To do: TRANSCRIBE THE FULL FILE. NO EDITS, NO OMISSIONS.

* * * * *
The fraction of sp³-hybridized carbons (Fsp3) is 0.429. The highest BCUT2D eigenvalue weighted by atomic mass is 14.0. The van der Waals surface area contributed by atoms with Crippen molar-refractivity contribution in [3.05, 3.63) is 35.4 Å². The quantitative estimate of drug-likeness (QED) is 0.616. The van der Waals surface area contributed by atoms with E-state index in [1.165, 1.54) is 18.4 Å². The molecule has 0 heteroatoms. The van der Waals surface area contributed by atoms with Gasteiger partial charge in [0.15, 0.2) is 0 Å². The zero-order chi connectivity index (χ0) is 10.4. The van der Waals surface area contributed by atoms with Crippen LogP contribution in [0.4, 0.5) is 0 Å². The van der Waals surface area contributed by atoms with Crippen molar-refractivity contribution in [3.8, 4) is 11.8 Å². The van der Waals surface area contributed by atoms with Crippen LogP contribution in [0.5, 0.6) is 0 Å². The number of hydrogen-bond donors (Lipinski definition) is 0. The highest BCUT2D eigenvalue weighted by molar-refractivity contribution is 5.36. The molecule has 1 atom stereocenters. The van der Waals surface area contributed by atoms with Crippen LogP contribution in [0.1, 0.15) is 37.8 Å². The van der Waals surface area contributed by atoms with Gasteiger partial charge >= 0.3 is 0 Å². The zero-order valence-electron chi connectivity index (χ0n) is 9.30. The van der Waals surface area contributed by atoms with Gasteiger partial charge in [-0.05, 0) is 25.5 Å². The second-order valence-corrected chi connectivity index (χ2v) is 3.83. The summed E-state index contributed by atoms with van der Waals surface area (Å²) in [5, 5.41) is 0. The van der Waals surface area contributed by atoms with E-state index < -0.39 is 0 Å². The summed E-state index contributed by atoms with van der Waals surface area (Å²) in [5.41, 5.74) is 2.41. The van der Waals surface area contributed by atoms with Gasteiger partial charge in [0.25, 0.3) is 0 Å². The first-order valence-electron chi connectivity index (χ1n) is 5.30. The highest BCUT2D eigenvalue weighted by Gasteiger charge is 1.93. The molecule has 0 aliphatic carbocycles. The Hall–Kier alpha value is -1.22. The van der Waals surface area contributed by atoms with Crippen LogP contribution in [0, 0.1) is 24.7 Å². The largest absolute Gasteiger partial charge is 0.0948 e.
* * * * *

The fraction of sp³-hybridized carbons (Fsp3) is 0.429. The highest BCUT2D eigenvalue weighted by atomic mass is 14.0. The van der Waals surface area contributed by atoms with Crippen molar-refractivity contribution in [3.05, 3.63) is 35.4 Å². The quantitative estimate of drug-likeness (QED) is 0.616. The van der Waals surface area contributed by atoms with E-state index in [1.165, 1.54) is 18.4 Å². The molecule has 0 heteroatoms. The van der Waals surface area contributed by atoms with Gasteiger partial charge in [0.15, 0.2) is 0 Å². The zero-order chi connectivity index (χ0) is 10.4. The van der Waals surface area contributed by atoms with Crippen LogP contribution in [0.4, 0.5) is 0 Å². The van der Waals surface area contributed by atoms with Crippen molar-refractivity contribution in [3.8, 4) is 11.8 Å². The van der Waals surface area contributed by atoms with Crippen LogP contribution in [0.5, 0.6) is 0 Å². The number of hydrogen-bond donors (Lipinski definition) is 0. The highest BCUT2D eigenvalue weighted by molar-refractivity contribution is 5.36. The molecule has 1 atom stereocenters. The van der Waals surface area contributed by atoms with Crippen LogP contribution in [0.1, 0.15) is 37.8 Å². The van der Waals surface area contributed by atoms with Gasteiger partial charge >= 0.3 is 0 Å². The zero-order valence-electron chi connectivity index (χ0n) is 9.30. The van der Waals surface area contributed by atoms with Gasteiger partial charge in [-0.05, 0) is 25.5 Å². The second-order valence-corrected chi connectivity index (χ2v) is 3.83. The summed E-state index contributed by atoms with van der Waals surface area (Å²) in [5, 5.41) is 0. The van der Waals surface area contributed by atoms with E-state index < -0.39 is 0 Å². The summed E-state index contributed by atoms with van der Waals surface area (Å²) in [5.41, 5.74) is 2.41. The van der Waals surface area contributed by atoms with Gasteiger partial charge in [0.25, 0.3) is 0 Å². The first-order valence-electron chi connectivity index (χ1n) is 5.30. The highest BCUT2D eigenvalue weighted by Gasteiger charge is 1.93. The molecule has 0 aliphatic carbocycles. The Hall–Kier alpha value is -1.22. The van der Waals surface area contributed by atoms with Crippen LogP contribution in [0, 0.1) is 24.7 Å². The largest absolute Gasteiger partial charge is 0.0948 e.